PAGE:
The board of Collegiate Academies voted Thursday to move forward with its commitment to establish and run two high schools in the space previously occupied by the failing George Washington Carver High School. The transition, opposed by a Carver alumni group, is scheduled for the coming school year.
The board discussed how tempers flared between the board and the alumni group after the Recovery School District turned the failing school over to Collegiate Academies.
The alumni group has said publicly there was no input from the community about the change in management and expressed its desire to keep Carver High School as it is.
Board members on Thursday acknowledged that race is an underlying issue. The board has a white majority while the community and the school is largely black.
Thursday’s special board meeting was held to address the opposition group, but no one from the general public was in attendance.
Some board members said they were concerned about whether they could run a successful school without the support of the community. Betty Washington, a leader of the Carver alumni group, has asked the board to walk away from Carver, board members said.
“There has to be a point where we say, ‘Enough is enough,’” said board member William Langenstein. “We don’t want to make it an environment that’s not conducive (to learning).”
Collegiate Academies runs the New Orleans Charter Science and Math Academy, a high school in New Orleans East. The school, also known as Sci Academy, recently announced that 95 percent of its graduates will attend four-year colleges next year. The group hopes to bring that level of success to the Carver campus. Seventy percent of Carver students were performing below their grade levels, according to the school’s 2010-11 state report card.
The Collegiate Academy board’s plan is to open two small high schools on the Carver campus starting with ninth grades and adding one grade per year at each of the two schools.
Students are already enrolled for the ninth grade next year, said Benjamin Marcovitz, the chief executive officer of Collegiate Academies.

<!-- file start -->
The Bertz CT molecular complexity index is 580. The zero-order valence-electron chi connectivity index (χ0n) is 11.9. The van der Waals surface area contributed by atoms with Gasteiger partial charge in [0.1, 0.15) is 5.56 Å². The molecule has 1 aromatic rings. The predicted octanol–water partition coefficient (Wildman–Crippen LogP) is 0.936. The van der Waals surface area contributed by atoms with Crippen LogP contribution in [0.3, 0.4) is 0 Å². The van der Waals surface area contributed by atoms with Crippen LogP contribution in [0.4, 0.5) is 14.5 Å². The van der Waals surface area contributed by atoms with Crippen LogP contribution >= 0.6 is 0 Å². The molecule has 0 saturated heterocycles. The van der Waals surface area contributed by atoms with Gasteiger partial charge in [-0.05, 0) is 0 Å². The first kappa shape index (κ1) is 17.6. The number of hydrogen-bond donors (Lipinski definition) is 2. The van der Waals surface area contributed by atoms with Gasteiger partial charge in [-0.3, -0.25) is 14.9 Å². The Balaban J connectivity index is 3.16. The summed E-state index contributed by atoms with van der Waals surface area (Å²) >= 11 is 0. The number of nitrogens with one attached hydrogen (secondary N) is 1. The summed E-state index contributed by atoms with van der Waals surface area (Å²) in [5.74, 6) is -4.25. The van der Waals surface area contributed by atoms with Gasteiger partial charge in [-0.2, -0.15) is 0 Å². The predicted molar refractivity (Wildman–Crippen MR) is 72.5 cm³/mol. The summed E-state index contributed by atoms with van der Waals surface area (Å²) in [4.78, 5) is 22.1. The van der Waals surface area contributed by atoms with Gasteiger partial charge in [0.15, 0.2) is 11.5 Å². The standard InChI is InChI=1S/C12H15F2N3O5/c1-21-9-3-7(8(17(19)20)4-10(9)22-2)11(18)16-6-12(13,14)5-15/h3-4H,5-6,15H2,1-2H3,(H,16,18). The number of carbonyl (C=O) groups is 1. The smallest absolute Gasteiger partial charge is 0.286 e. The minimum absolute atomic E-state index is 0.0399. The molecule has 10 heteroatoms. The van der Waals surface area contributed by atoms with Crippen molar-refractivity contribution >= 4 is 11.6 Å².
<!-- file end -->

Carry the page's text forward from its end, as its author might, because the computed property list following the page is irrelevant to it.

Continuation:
The plan for Carver has the support of the Recovery School District. Marcovitz read a letter of support from RSD Superintendent Patrick Dobard at Thursday’s meeting.
Encouraging words also came from Michael Stone, with the non-profit New Schools for New Orleans, who attended the meeting in support of the board’s decision to run Carver.
“The opportunity to create these schools is incredibly important. I’m thrilled at the prospect,” Stone said. He added that Carver needs a board like Collegiate Academies in order to improve the educational landscape.
“There is a moral imperative here,” Stone said. “You’re making a huge commitment to Carver.”
While board members voted to move forward with their plan to run two schools on Carver’s campus, they acknowledged that the lack of support from the community has been discouraging.
Marcovitz said this wasn’t the first time he’s had to prove himself to the community. “You’re not going to have positive encounters until you see results,” he said. “I’ve always had to prove myself. I did it with Sci Academy, and I’ll have to do it with the new school.”
Board chair Susan Norwood appointed an ad hoc committee to be a liaison between the Carver Alumni group and the board and discussed ways to garner support in the community, including engaging a mediator. They said they hope supporters from the community will come forward.
“We’d like to hear some friendly voices,” member Diana Lewis said.